Wednesday, 23 October 2013

The Third Plenum

After a year filled with headline grabbing events like the leadership transition, and the Bo Xilai trail, the event that has historically made the biggest news is still to come.

The Chinese Central Committee (CC) holds congress once every five years. Between these meetings they have plenary sessions (plenums). Historically, the third plenum has facilitated the unveiling of significant economic directives. Most famous was Deng Xiaoping's "seeking truth from facts" approach over the Huo Guofeng's "two whatevers" (referring to compete deference to the words and deeds of Mao). While this was a culmination of events, the political room created by Deng's acceptance of an approach not clearly defined in communist ideology set the ball in motion. The third plenum of the 12th CC saw Hu Yaobang bring some small scale reform (that moved away from collectivism) that had proved effective in rural areas to urban areas. And in 1993 the third plenum of the 14th CC approved Deng's "Socialist with Chinese Characteristics". These are the broad strokes that started and guided the Chinese down their current path.

What might this third plenum of the 18th CC bring?

The lists are long with many suggestions and imperatives. The mood seems to place a fair bit of urgency on these reforms with the expectations that the plenum will prove to be a bit of a let down. Some examples (here, here, here).

To my eye, things aren't as bad as many believe, and probably aren't as rosy as a few others believe (note: I'm certainly a China bull... but I don't see their ascension as inevitable,  a slowdown IS inevitable (due to size), and there will be many market corrections that will likely be claimed as a victory for the bears). Adjustments need to be made, just as they always have and I suspect they will be made.

Here are a few of the issues I'd like to see addressed at this plenum:

- Interest Rate Liberalization: The Chinese saver has long been repressed. The re-balancing towards a more consumption based economy would get a nice start by rectifying this imbalance.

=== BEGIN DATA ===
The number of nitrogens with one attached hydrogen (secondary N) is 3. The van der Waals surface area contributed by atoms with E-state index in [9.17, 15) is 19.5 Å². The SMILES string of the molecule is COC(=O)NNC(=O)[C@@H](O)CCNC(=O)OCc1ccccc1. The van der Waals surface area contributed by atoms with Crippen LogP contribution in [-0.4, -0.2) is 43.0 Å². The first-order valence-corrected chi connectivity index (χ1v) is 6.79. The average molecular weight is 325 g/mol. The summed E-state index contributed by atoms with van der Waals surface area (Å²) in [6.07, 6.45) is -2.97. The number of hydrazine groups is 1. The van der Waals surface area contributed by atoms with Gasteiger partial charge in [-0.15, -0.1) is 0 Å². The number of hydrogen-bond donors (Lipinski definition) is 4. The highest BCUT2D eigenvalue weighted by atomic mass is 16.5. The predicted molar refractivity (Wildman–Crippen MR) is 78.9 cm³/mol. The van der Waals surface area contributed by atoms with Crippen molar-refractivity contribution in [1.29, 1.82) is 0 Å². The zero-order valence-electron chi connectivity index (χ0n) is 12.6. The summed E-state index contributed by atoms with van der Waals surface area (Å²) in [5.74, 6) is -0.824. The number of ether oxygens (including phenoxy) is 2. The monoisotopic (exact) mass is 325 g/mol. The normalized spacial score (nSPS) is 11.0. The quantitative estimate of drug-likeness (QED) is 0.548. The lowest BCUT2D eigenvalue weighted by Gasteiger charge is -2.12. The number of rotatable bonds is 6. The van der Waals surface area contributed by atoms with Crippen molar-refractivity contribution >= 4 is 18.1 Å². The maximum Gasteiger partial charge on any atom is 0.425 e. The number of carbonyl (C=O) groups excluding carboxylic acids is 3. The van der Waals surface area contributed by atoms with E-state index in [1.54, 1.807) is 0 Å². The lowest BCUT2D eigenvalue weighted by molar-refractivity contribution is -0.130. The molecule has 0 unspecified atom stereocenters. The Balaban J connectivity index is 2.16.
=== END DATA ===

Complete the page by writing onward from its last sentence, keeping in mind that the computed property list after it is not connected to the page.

- Increase Credit Availability/Competition: Giving autonomy to banks so they can lend at market rates to ANY business that justifies it, would act to legitimize competition to the big state owned banks without forcing the expansion of the shadow banking sector

These items go hand in hand and I think their impact would filter down through to address a number of other issues. Without savers subsidizing lenders, and without lenders being required to fund certain projects for certain companies due to their SOE status, the push for profitability will bring more equitable rates for China as a whole. I don't expect complete liberalization of either, but a move in that direction would be nice.

The level of debt held at all levels of government in the off the books shadow banking sector necessitate a better path forward. Having local governments compete for cash in a legitimate market will at the very least establish a certain measure of accountability.

I'm also a bit torn on a big Hukou reform (which is expected by many). All else equal this type of reform would absolutely be a must (allowing migrant workers to receive benefits and become permanent residents in the cities where they work). However, I think the need to develop the interior of the country and the huge capital outlays that have, and will go into this, require firms to move inland the ability to capitalize on the wage differentials that Hukou reform might hinder. Perhaps regional Hukou would be the first step. Or perhaps there remains an adequate quantity of excess rural labor to soak up. And how long would it take for the interior to build up enough spare capacity to facilitate the return of these migrants? Questions that I can't answer.

Ultimately, it's these long lists of problems needing to be addressed that make me optimistic about China growth potential. All that the Communist Party of China (CPoC) have done is gone about their business in lifting hundreds of millions out of poverty over the past couple of decades. I see these problems as opportunities, and based on this track record I would expect the CPoC to maintain their current trajectory.

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